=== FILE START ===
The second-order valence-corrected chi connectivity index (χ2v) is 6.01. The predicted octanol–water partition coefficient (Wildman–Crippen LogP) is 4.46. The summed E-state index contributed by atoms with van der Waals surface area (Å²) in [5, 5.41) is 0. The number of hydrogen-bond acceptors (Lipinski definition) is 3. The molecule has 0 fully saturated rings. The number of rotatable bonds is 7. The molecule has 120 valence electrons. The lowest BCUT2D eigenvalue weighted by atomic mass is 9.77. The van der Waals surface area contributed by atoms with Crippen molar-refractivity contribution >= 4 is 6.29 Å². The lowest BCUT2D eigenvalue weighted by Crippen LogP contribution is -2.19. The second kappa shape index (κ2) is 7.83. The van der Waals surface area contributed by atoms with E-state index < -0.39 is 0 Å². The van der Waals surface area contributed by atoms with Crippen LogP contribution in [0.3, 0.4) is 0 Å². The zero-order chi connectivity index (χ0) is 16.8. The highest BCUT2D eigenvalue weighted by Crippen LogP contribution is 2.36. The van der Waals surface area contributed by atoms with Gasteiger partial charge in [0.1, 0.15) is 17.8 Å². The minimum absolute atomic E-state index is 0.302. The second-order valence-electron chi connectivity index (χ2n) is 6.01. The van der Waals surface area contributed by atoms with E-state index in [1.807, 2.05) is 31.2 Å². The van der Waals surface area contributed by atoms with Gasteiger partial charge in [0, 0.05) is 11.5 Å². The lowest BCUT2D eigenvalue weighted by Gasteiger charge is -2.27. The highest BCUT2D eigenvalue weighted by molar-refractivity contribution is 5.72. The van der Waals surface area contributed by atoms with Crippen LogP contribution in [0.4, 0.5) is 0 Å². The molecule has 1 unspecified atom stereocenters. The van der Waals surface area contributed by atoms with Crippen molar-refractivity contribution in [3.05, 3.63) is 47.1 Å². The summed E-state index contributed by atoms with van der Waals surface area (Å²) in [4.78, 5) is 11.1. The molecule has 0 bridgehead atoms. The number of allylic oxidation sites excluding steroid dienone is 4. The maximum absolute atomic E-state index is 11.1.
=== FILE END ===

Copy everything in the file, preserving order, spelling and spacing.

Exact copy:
The second-order valence-corrected chi connectivity index (χ2v) is 6.01. The predicted octanol–water partition coefficient (Wildman–Crippen LogP) is 4.46. The summed E-state index contributed by atoms with van der Waals surface area (Å²) in [5, 5.41) is 0. The number of hydrogen-bond acceptors (Lipinski definition) is 3. The molecule has 0 fully saturated rings. The number of rotatable bonds is 7. The molecule has 120 valence electrons. The lowest BCUT2D eigenvalue weighted by atomic mass is 9.77. The van der Waals surface area contributed by atoms with Crippen molar-refractivity contribution >= 4 is 6.29 Å². The lowest BCUT2D eigenvalue weighted by Crippen LogP contribution is -2.19. The second kappa shape index (κ2) is 7.83. The van der Waals surface area contributed by atoms with E-state index < -0.39 is 0 Å². The van der Waals surface area contributed by atoms with Crippen LogP contribution in [0.3, 0.4) is 0 Å². The zero-order chi connectivity index (χ0) is 16.8. The highest BCUT2D eigenvalue weighted by Crippen LogP contribution is 2.36. The van der Waals surface area contributed by atoms with Gasteiger partial charge in [0.1, 0.15) is 17.8 Å². The minimum absolute atomic E-state index is 0.302. The second-order valence-electron chi connectivity index (χ2n) is 6.01. The van der Waals surface area contributed by atoms with E-state index in [1.807, 2.05) is 31.2 Å². The van der Waals surface area contributed by atoms with Gasteiger partial charge in [0, 0.05) is 11.5 Å². The lowest BCUT2D eigenvalue weighted by Gasteiger charge is -2.27. The highest BCUT2D eigenvalue weighted by molar-refractivity contribution is 5.72. The van der Waals surface area contributed by atoms with Crippen LogP contribution in [0.4, 0.5) is 0 Å². The molecule has 1 unspecified atom stereocenters. The van der Waals surface area contributed by atoms with Crippen molar-refractivity contribution in [3.05, 3.63) is 47.1 Å². The summed E-state index contributed by atoms with van der Waals surface area (Å²) in [4.78, 5) is 11.1. The molecule has 0 bridgehead atoms. The number of allylic oxidation sites excluding steroid dienone is 4. The maximum absolute atomic E-state index is 11.1.